Washington Post: Lobbyists will make NFL players’ case to Congress

Written by admin on April 14th, 2011

This olderWashington Post story illustrates the firepower being brought to bear in the current NFL lockout.

Washington Post

The union that represents pro football players has hired a coterie of new lobbyists and public-relations officials in recent months to help make its case to Congress that the NFL owners are acting unfairly in labor talks. The NFL Players Association and its backers say lawmakers can step in because of a congressional antitrust exemption that allows the league to negotiate lucrative broadcast rights.

The lobbying efforts include visits scheduled for Tuesday and Wednesday by more than 30 players and their families, who will meet with lawmakers and legislative staffers. The players plan to emphasize the potential economic impact that an NFL shutdown could have on local communities, according to union officials.

“The most important thing that can happen for us on Capitol Hill is to just level the playing field,” Domonique Foxworth, a Baltimore Ravens cornerback and a member of the NFLPA’s Executive Committee, said in a recent conference call with reporters, noting that the NFL “has been lobbying on Capitol Hill for a number of years now.”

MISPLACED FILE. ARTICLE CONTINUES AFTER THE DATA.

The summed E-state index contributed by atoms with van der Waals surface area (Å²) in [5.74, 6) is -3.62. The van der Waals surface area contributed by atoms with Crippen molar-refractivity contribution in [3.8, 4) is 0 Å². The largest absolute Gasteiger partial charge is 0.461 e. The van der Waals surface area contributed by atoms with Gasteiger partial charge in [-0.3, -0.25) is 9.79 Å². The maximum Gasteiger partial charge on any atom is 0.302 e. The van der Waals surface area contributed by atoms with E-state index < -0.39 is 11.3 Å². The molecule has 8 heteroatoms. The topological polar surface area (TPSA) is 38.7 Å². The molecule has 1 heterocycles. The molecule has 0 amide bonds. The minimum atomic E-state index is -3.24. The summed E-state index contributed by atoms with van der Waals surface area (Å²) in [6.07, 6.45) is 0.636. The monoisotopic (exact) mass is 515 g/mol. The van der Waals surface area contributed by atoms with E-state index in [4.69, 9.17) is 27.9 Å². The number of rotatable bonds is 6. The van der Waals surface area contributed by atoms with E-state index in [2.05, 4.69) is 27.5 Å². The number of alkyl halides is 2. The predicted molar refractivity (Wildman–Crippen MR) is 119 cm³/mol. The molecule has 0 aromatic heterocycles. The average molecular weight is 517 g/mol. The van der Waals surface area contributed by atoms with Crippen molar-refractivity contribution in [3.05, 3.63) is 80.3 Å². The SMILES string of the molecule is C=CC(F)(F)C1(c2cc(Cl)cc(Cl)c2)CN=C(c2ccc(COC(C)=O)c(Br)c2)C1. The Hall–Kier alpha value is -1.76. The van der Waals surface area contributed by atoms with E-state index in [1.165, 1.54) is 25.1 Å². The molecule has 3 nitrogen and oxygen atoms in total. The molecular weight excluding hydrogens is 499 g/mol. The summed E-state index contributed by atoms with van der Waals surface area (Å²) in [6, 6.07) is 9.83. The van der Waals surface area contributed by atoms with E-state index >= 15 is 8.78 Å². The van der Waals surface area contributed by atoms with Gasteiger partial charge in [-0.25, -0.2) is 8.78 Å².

“It’s important that they see our faces too and realize another team is also playing in the game,” Foxworth added.

But the NFL, which has its own sizable lobbying operation in Washington, says Congress should stay out of what amounts to a private-sector business negotiation.

“This deal will be reached at the negotiating table, not in the halls of Congress,” said chief NFL lobbyist Jeff Miller, a former counsel to Sen. Herbert Kohl (D-Wis.). “We don’t think a third-party intervention, whether it’s for Congress or anyone else, helps you get a deal here.”

The NFL’s lobbying expenditures are expected to exceed $1.5 million in 2010, including payments to Democratic-leaning firms Elmendorf Strategies and Glover Park Group, according to records and officials. The league’s political-action committee also showered more than $600,000 in contributions to members of both parties in the 2010 cycle, according to data from the Center for Responsive Politics, which tracks campaign finances.

The players association does not have a PAC and only spends about a third as much on lobbying as the league. But the union has been attempting to close the gap in recent months, hiring Fierce, Isakowitz & Blalock to join its main lobbying firm, Patton Boggs. The players association has also enlisted the help of Singer Bonjean Strategies, a bipartisan public-relations firm with close ties to Congress.

 

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